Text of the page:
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FDIC SURVEY SHOWS RENEWED STRENGTH IN HOUSING MARKETS
FOR IMMEDIATE RELEASE
On balance, real estate trends during the early summer were
somewhat improved, according to the FDIC's latest quarterly opinion
poll. More frequent reports of improving residential conditions
offset the slightly less positive assessments of commercial market
trends. The nationwide poll of 377 senior examiners and asset
managers from the federal bank and thrift regulatory agencies was
conducted in late July and covered developments during the prior
"Housing markets, which have been sluggish recently, are showing renewed strength," FDIC Chairman Ricki Helfer said. "Five months of falling mortgage rates appear to be spurring home-buying and encouraging construction, which is good news for the economy."
Under the index scoring system used to summarize the survey results, scores above 50 indicate that more respondents thought conditions were improving than declining, while readings below 50 mean the opposite. The more the reading goes above or below 50, the greater the proportion of positive or negative assessments.
The composite index covering both commercial and residential real estate markets climbed in July to 64, its highest level since the 67 reached last October. This uptick also represents the first increase in the composite index since the April 1994 survey.
The latest poll found that 40 percent of the respondents in July noted improved housing market activity, compared to only 13 percent observing weaker conditions. New home construction reportedly increased, and the reading on apartment construction was the most positive since the FDIC survey began in April of 1991.
As for the home resale market, 29 percent of the respondents reported above-average sales. That figure was up from 19 percent in the April survey. Weaker resale markets in California were captured in the 28 percent of the respondents in the West who noted declining home prices. While the proportion of California respondents noting falling resale prices was the highest since January 1994, it still was far below the readings during 1993 when 70 percent or more consistently noted declining prices in that state.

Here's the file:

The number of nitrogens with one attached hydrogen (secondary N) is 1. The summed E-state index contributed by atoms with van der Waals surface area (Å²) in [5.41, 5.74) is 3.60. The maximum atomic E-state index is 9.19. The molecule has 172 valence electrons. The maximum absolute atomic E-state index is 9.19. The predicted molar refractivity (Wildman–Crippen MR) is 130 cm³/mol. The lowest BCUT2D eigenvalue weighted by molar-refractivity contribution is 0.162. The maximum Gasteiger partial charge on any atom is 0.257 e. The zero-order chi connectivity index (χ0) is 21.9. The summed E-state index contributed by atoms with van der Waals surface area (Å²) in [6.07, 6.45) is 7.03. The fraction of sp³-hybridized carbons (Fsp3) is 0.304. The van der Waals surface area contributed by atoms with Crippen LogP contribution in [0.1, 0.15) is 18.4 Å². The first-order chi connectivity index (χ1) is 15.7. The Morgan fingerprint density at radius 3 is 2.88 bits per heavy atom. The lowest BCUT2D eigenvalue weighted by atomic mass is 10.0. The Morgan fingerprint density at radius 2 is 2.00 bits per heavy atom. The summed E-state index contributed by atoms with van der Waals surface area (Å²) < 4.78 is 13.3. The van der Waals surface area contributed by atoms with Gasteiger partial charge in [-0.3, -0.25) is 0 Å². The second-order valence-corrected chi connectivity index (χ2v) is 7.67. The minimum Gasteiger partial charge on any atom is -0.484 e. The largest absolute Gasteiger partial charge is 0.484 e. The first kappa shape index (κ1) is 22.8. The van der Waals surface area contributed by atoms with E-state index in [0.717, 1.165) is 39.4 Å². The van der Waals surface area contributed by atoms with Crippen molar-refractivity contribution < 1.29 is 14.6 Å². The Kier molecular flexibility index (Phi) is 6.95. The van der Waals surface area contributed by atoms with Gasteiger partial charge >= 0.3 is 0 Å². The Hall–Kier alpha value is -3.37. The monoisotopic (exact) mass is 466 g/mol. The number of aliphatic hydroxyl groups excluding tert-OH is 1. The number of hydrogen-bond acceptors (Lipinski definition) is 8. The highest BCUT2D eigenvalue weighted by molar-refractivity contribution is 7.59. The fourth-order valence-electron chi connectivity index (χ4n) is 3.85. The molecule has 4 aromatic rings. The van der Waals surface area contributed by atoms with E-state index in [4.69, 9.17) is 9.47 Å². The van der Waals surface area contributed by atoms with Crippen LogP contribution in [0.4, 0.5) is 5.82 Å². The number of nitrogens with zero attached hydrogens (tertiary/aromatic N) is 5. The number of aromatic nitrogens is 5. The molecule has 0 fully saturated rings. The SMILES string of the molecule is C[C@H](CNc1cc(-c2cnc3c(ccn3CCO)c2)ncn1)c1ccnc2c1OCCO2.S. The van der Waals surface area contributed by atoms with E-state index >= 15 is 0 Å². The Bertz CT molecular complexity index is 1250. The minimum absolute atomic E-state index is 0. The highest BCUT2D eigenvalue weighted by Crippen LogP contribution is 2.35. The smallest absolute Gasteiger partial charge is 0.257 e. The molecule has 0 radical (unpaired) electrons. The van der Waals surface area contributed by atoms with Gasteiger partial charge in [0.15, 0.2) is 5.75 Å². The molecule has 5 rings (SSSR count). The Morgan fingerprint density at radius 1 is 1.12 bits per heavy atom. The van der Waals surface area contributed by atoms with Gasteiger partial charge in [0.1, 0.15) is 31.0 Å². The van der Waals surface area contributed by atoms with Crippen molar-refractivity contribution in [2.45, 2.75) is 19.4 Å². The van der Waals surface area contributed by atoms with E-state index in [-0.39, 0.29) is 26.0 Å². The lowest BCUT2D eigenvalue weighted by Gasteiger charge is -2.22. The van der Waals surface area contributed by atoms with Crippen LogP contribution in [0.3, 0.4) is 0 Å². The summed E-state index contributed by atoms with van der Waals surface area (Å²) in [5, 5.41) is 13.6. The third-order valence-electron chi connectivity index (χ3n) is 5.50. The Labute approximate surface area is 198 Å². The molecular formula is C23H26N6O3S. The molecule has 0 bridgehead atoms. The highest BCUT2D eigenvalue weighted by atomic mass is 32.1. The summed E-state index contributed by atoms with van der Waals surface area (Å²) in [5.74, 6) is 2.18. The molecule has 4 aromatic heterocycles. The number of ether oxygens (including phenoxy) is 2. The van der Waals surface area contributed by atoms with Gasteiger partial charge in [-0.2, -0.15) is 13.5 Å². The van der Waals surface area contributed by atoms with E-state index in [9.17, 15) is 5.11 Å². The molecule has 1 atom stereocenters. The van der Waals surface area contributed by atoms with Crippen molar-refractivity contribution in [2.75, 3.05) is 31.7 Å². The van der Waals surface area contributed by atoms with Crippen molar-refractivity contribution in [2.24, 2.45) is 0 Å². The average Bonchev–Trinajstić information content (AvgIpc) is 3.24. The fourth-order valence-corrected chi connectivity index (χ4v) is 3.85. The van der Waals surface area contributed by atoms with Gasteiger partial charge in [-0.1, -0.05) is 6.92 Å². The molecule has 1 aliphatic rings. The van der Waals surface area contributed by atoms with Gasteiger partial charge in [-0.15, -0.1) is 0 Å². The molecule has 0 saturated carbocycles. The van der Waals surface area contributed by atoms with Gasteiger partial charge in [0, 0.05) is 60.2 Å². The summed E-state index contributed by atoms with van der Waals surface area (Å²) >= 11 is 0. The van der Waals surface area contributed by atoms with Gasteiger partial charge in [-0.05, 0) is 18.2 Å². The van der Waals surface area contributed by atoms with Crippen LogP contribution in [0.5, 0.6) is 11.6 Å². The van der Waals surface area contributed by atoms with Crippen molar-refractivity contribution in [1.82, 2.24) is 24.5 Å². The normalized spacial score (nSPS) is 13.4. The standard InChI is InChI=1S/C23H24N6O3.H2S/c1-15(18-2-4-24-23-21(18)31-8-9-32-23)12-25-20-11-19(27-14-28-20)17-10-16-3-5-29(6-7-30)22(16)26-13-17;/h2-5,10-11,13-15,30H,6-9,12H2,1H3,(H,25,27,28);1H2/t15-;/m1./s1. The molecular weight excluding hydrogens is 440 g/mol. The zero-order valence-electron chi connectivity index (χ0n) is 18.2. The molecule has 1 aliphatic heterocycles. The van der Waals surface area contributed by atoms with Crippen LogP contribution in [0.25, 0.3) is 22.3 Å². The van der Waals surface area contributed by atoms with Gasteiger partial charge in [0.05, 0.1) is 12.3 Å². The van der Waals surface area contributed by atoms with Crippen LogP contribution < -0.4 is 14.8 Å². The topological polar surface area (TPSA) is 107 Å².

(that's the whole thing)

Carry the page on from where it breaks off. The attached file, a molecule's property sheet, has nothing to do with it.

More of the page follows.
Regarding commercial real estate markets, just over one-third of those surveyed in July saw improvements, a slightly less positive view than in the previous survey in April. Five percent observed weakening. Participants continued to observe reductions in excess supply. Also, 29 percent of the respondents, a survey high, reported increased commercial real estate prices in their local markets.
"The steady whittling down of excess commercial space, combined with increasing sales prices, are positive signs for owners of commercial properties and for lenders," Chairman Helfer said.
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Copies of the Survey of Real Estate Trends are available on the Internet (via the World Wide Web at http://www.fdic.gov/bank/analytical/survey/index.html), by fax (dial 804-642-0003 on your fax machine and follow the voice prompts to request Document No. 215), or by mail or messenger (contact the FDIC's Office of Corporate Communications at 202-898-6996).
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